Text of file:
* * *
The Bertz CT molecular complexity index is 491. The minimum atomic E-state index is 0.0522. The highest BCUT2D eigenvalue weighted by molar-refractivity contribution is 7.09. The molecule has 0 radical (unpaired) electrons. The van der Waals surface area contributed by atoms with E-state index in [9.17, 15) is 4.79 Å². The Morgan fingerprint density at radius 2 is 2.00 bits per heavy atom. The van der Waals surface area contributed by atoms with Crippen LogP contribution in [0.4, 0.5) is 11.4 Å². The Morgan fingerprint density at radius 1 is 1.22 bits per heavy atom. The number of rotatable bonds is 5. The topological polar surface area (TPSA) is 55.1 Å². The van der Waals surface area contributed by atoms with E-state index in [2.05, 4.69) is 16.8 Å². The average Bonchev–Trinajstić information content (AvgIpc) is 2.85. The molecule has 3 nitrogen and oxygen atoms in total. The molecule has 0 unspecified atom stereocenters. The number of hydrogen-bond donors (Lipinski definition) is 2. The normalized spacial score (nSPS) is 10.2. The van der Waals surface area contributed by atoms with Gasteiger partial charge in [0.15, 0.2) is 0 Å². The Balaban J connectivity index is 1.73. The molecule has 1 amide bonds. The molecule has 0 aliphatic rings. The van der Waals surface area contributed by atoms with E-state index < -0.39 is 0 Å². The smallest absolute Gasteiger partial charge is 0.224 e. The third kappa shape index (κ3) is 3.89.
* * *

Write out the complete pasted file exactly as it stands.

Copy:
The Bertz CT molecular complexity index is 491. The minimum atomic E-state index is 0.0522. The highest BCUT2D eigenvalue weighted by molar-refractivity contribution is 7.09. The molecule has 0 radical (unpaired) electrons. The van der Waals surface area contributed by atoms with E-state index in [9.17, 15) is 4.79 Å². The Morgan fingerprint density at radius 2 is 2.00 bits per heavy atom. The van der Waals surface area contributed by atoms with Crippen LogP contribution in [0.4, 0.5) is 11.4 Å². The Morgan fingerprint density at radius 1 is 1.22 bits per heavy atom. The number of rotatable bonds is 5. The topological polar surface area (TPSA) is 55.1 Å². The van der Waals surface area contributed by atoms with E-state index in [2.05, 4.69) is 16.8 Å². The average Bonchev–Trinajstić information content (AvgIpc) is 2.85. The molecule has 3 nitrogen and oxygen atoms in total. The molecule has 0 unspecified atom stereocenters. The number of hydrogen-bond donors (Lipinski definition) is 2. The normalized spacial score (nSPS) is 10.2. The van der Waals surface area contributed by atoms with Gasteiger partial charge in [0.15, 0.2) is 0 Å². The Balaban J connectivity index is 1.73. The molecule has 1 amide bonds. The molecule has 0 aliphatic rings. The van der Waals surface area contributed by atoms with E-state index < -0.39 is 0 Å². The smallest absolute Gasteiger partial charge is 0.224 e. The third kappa shape index (κ3) is 3.89.